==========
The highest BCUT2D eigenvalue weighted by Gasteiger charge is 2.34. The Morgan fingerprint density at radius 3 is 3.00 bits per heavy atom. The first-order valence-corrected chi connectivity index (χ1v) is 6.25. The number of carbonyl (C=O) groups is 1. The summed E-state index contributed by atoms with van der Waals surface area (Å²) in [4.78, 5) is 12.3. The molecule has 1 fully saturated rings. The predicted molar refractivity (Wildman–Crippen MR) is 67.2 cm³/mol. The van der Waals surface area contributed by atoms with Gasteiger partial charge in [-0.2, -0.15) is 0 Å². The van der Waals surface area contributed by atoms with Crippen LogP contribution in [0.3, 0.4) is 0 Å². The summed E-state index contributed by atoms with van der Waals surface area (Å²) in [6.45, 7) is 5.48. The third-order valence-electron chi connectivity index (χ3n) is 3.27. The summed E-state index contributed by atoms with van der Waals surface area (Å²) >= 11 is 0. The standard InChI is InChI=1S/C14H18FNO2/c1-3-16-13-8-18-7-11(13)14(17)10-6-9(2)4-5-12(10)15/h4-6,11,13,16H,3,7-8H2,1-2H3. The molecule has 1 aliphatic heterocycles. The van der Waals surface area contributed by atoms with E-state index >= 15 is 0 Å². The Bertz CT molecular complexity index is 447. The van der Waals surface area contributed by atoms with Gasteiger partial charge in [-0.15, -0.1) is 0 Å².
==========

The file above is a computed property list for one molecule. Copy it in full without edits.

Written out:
The highest BCUT2D eigenvalue weighted by Gasteiger charge is 2.34. The Morgan fingerprint density at radius 3 is 3.00 bits per heavy atom. The first-order valence-corrected chi connectivity index (χ1v) is 6.25. The number of carbonyl (C=O) groups is 1. The summed E-state index contributed by atoms with van der Waals surface area (Å²) in [4.78, 5) is 12.3. The molecule has 1 fully saturated rings. The predicted molar refractivity (Wildman–Crippen MR) is 67.2 cm³/mol. The van der Waals surface area contributed by atoms with Gasteiger partial charge in [-0.2, -0.15) is 0 Å². The van der Waals surface area contributed by atoms with Crippen LogP contribution in [0.3, 0.4) is 0 Å². The summed E-state index contributed by atoms with van der Waals surface area (Å²) in [6.45, 7) is 5.48. The third-order valence-electron chi connectivity index (χ3n) is 3.27. The summed E-state index contributed by atoms with van der Waals surface area (Å²) >= 11 is 0. The standard InChI is InChI=1S/C14H18FNO2/c1-3-16-13-8-18-7-11(13)14(17)10-6-9(2)4-5-12(10)15/h4-6,11,13,16H,3,7-8H2,1-2H3. The molecule has 1 aliphatic heterocycles. The van der Waals surface area contributed by atoms with E-state index >= 15 is 0 Å². The Bertz CT molecular complexity index is 447. The van der Waals surface area contributed by atoms with Gasteiger partial charge in [-0.15, -0.1) is 0 Å².